"Sharing can be a way of healing. Grief and loss can isolate,
anger even alienate. Shared with others, emotions unite
as we see we aren't alone. We realize others weep with us."
~Susan Wittig Albert

Through our writing, we walk out of the darkness into the light
together, one small step at a time, recording history, educating
America, and we are healing.
~CJ/Todd Dierdorff

Friday, November 7, 2014

Combat PTSD and More: by Lawrence (WarHippy) Blouir

PTSD - A Wound of War
COMBAT PTSD, Recurring Nightmares, Survivor's Guilt, Lions and Sappers and Gooks, OH MY!  

How the Wizard gave me the courage to FIGHT BACK and WIN.

I know it's a long title, but I'll bet I got your attention.

This is my story, and only my story, but my nightly trips back to the Nam nowadays are for vengeance, not horrors of the past, and you might learn something important, so keep reading, PLEASE!  Cuz I want you to survive, too.

I signed up and was accepted into a three-month in-patient Combat PTSD Program in 1993. There were eight guys in a locked ward, so nobody could run away and give up.

We were all raging with PTSD symptoms, so you can just imagine how a lot of the nights went after lights out and we all went back in our minds to the horrors we witnessed in the Nam.

Many nights, one of the guys would startle himself awake violently and trigger other guys to do the same.  It was insane.  The people who took care of us had to be Saints with very big balls, cuz we were younger then and sometimes woke still in the Nam fighting for our lives, and anything that moved was the enemy. They did whatever it took to bring us down and back to reality.

Daytime was better, but not without its incidents.  We were RAGE-driven Vets and many times, the dining room, meeting room, or the day room would get completely wasted, but we retained enough self-control that we never hurt each other, or the cadre assigned to "babysit" us. Yes, sometimes they were just there to make sure we behaved and played well together.


Here is the technique that was suggested.  I followed it and it worked for me:

Keep a journal beside your bed.  The very first thing you do when you regain your senses after waking from a nightmare is write about it. Write every little detail you can remember, because the little details are very important.  They fade from your memory very quickly after you wake.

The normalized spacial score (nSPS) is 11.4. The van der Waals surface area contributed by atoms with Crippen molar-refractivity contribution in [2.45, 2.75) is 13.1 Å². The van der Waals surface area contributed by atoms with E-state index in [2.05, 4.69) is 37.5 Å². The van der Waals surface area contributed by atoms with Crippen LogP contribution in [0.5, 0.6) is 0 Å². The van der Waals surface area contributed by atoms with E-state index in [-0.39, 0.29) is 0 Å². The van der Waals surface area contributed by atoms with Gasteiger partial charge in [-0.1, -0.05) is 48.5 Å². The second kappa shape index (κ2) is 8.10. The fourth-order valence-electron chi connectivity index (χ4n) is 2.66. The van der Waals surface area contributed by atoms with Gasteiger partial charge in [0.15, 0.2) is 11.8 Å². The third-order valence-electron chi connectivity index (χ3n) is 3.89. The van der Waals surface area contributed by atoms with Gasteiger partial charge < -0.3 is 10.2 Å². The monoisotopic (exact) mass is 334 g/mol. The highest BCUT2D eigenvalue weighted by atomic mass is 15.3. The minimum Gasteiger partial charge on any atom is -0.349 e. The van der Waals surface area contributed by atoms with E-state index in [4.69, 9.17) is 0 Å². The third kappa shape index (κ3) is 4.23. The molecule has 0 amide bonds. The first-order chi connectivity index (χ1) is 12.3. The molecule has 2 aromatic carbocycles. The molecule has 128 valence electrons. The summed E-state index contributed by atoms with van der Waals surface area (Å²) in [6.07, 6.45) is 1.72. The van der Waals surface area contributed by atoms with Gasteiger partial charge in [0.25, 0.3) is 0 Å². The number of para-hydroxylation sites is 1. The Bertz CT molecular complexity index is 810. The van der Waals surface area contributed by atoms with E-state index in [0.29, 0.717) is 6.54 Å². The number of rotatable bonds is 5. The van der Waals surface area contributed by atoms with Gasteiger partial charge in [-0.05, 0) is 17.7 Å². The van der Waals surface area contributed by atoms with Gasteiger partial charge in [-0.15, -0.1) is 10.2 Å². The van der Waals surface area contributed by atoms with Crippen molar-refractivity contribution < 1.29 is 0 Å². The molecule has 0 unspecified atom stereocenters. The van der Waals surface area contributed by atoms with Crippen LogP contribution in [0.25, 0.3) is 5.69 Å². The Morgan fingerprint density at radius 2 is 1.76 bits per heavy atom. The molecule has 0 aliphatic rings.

Most guys have one recurring nightmare that haunts them constantly. Write about it.  Never mind how many times you've already written about it, write it down and read it every day.

Look for important events that recur all the time, or the BIG BANG, that startles you awake in a pool of sweat, shaking. (I'm assuming that you're sober and in a combat PTSD group).

If the facilitator isn't smart enough to set aside time to talk about nightmares, suggest it to him. Go around the room and check in. Share the worst part of your nightmare and have the group discuss each person's personal hell.

My personal hell would always start on a bunker.  The gooks were attacking in waves, BUT I WAS THE ONLY ONE DEFENDING THE WHOLE BUNKER LINE!

I'd blow the claymores, blow the fu gas, then grab the 60 and spray the remaining gooks that were still coming.  Then I'd notice they were about to overrun the next bunker, so I'd jump down and haul ass to that one, blow the claymores and fu gas, grab the 60 and fire it, until I noticed the next bunker.
This seemed to continue forever, until I'd startle myself awake.  I was shaking, in a pool of sweat, most of the time crying, because I'd done the best I could, but I still couldn't save my buddies from the gooks.

That last line was the key to defeating the dream that had eaten my lunch for over 20 years. It wasn't my job to save everybody. We were a team.  We worked together to save each other.

In my nightmare, I was assigning myself a task that even John Wayne couldn't have pulled off. When my group finally made me see the no-win scenario I put myself in every night, the nightmare stopped.

I still go back to the Nam a lot at night, but it's a dream now, not a nightmare.  I'm a platoon sergeant, and I know my shit, and I'm at Travis air force base loading my men onto a bird headed back to the Nam.  This time, we're gonna finish this shit.  The funny part is, I'm still carrying the same "pig" I was firing from the bunkers in my nightmare.

My point in this whole article is, you don't have to let a nightmare control your life. You do have the power to make it go away.


WarHippy - Lawrence Blouir
Lawrence "WarHippy" Blouir
MOS 63B20 Wheeled Vehicle Mechanic
1st Cavalry Division (AIRMOBILE)
8th Engineer Battalion
1st Air Cavalry Division
24th Duster Battalion
24th Corp Artillery
23rd MP Co.
23rd Infantry Division
Vietnam ’69, ’70, ‘71
The First Team

Bronze Star Medal
Air Medal
Army Commendation Medal

Other Articles by Lawrence (WarHippy) Blouir:

Drugs and The American Soldier in Vietnam
A Worthy Rebuttal on REMFs
The Ultimate Cost of "Freedom"
Memorial Day: The Changes Through Life
A Vietnam Veteran Speaks Out

“I am only one, but I am one. I can't do everything, but I can do something. The something I ought to do, I can do, and by the grace of God, I will.” ~Everett Hale

Feel free to comment on this post. You are also invited to write about anything you want to share. Memoirs From Nam is YOUR blog. You are writing America's history.

Send it to me in an e-mail and I will be proud to post it for you.

1 comment:

  1. Welcome home Brother, I have many hand written journals of my own.. It is a process that heals.. PTSD is a wound, it may heal, but the scar will always be present.. Lance


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